Delta tenor Martin Renner Wallace will be singing in this year’s Messiah performance by the Surrey City Orchestra on Dec. 8. (Grace Kennedy photo)

Delta tenor Martin Renner Wallace will be singing in this year’s Messiah performance by the Surrey City Orchestra on Dec. 8. (Grace Kennedy photo)

Delta opera singer to perform with Surrey City Orchestra for his 60th ‘Messiah’

Martin Renner Wallace will be the tenor soloist for the Dec. 8 show at Bell Performing Arts Centre

Opera singer Martin Renner Wallace knows what it’s like to sing the same song over and over.

When he started out as a tenor in the Vancouver Opera, he sang a truncated version of The Barber of Seville 137 times for schools across British Columbia. Now, the 34-year-old Delta resident will be performing in his 60th rendition of Handel’s Messiah. Not that he minds.

“Yet again, Handel has paid my mortgage,” Renner Wallace said, laughing.

“Thank you Handel.”

Renner Wallace will be the tenor soloist in the Surrey City Orchestra’s performance of the Messiah on Dec. 8. The orchestra will be performing with the Vancouver Bach Choir at the Bell Performing Arts Centre at 7:30 p.m. Renner Wallace will be performing alongside Surrey soprano Elaina Moreau, counter-tenor Shane Hanson and bass-baritone Tyler Simpson.

RELATED: More ‘Messiah’ in Surrey: City’s new orchestra twice performs Handel’s classic

“It’s always fantastic to see new arts organizations like this doing a relatively large-scale production like the Messiah,” Renner Wallace said. “I think it’s great to see them able to put together this sort of production.”

And the Messiah is a production. The opera-like oratorio runs three-and-a-half hours long in its original version, and covers the three main acts of early Christian history: the birth of Jesus, the crucifixion and ascension of Jesus, and Paul’s teaching of the resurrection. At Christmas, the performance is cut significantly, focusing primarily on the birth of Jesus with a couple of movements from the two other parts.

Renner Wallace, as the tenor, is the one who begins the concert.

“It’s a lot of fun because you get to introduce it; you get to set the tone for how everything is going to be delivered in the evening,” Renner Wallace said.

“And for myself, for the tenor, that’s it for the first half of the show. I actually just sit there and enjoy everyone else’s performances.”

It’s in the second half of the show the Renner Wallace gets to sing a solo again — although then he does five songs in rapid succession.

It’s quite a bit different from the first time Renner Wallace sang in a performance of the Messiah; back then, he was an elementary school student in Victoria, taking part in a children’s version of the oratorio.

As a boy soprano, Renner Wallace sang “this beautiful little piece … right in the story around Christ being born,” he remembered. “That was sort of my first experience.”

Over the years, Renner Wallace has sung many, many Messiah’s — sometimes as many as three or four a year. But that hasn’t made the production boring for the tenor.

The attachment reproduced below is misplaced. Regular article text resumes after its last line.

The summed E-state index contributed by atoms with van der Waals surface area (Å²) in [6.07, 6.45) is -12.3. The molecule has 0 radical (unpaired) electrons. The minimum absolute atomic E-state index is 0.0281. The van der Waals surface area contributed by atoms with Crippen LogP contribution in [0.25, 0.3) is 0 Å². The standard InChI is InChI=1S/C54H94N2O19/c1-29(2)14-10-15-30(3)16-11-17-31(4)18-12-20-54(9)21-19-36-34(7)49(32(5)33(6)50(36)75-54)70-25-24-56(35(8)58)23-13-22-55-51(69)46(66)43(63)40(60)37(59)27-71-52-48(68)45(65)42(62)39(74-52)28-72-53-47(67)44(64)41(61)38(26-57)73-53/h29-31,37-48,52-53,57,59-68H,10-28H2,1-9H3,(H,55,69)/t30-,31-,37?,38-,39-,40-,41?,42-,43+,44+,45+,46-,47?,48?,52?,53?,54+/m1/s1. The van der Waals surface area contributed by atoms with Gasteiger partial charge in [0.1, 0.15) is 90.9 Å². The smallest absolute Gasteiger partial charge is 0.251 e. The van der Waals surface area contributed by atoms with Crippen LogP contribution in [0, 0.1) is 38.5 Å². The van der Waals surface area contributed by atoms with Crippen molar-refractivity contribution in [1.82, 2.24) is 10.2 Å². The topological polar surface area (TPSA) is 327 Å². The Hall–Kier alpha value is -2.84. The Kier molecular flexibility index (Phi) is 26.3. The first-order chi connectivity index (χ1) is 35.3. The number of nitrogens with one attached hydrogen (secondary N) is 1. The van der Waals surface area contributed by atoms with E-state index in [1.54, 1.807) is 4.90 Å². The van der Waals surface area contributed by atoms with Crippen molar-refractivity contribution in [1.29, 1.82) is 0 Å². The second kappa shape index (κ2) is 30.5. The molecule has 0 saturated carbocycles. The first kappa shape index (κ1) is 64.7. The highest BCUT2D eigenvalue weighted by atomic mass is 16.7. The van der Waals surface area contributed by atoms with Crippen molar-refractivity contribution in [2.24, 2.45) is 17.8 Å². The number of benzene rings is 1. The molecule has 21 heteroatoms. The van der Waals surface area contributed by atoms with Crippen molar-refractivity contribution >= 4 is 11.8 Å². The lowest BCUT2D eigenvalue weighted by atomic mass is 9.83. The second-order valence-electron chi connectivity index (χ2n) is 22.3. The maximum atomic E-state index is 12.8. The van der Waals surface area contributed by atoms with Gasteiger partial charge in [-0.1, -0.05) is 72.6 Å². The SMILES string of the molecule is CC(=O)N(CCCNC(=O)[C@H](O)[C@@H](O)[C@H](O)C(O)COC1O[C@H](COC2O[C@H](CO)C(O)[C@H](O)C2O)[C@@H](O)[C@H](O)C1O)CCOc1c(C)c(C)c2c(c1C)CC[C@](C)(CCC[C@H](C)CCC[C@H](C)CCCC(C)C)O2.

“Your job as a soloist … is to deliver the text in as meaningful a way as possible,” Renner Wallace said. “So, when I pick it up, the first thing I [do] is go through the words again.”

“What does this mean to me today? What does this mean to me now? And then my goal over practicing … is to figure out how to sing that,” he continued.

In Baroque music like the Messiah, there’s lots of room for soloists to figure that out. Solos give singers the opportunity to create musical ornaments and deviate from what’s written on the page.

“We all create stuff that’s not on the page and put it in there,” Renner Wallace said. “I take things a little bit slower so that everything can come through clearly, whereas some tenors will do it a little bit faster.”

Generally, soloists will have a rehearsal with the conductor the day before a performance, to give the conductor a sense of what embellishments they might add to the music. Because Renner Wallace knows Surrey City Orchestra conductor Leslie Dala quite well, they will likely skip the initial practice and go right in to rehearsal with the orchestra.

“There’s something about performing for your colleagues that is interesting,” Renner Wallace said. “Most singers I talk to say that rehearsing with your colleagues for the first time is almost the most difficult thing.”

With the Surrey City Orchestra, at least, Renner Wallace will already know a couple of the orchestra members, and many of the singers. No such luck in Prince George, where Renner Wallace will be performing the Messiah with the Prince George Symphony Orchestra for the first time on Dec. 15.

“I’ve never sung in Prince George. I do not know the conductor,” Renner Wallace said. “So that one’s a little bit more of a unique experience.”

Tickets for the Surrey City Orchestra’s performance of the Messiah start at $21 and go up to $65. Tickets are available online at tickets.bellperformingartscentre.com/theatremanager/1/online?performance=1054.



grace.kennedy@northdeltareporter.com

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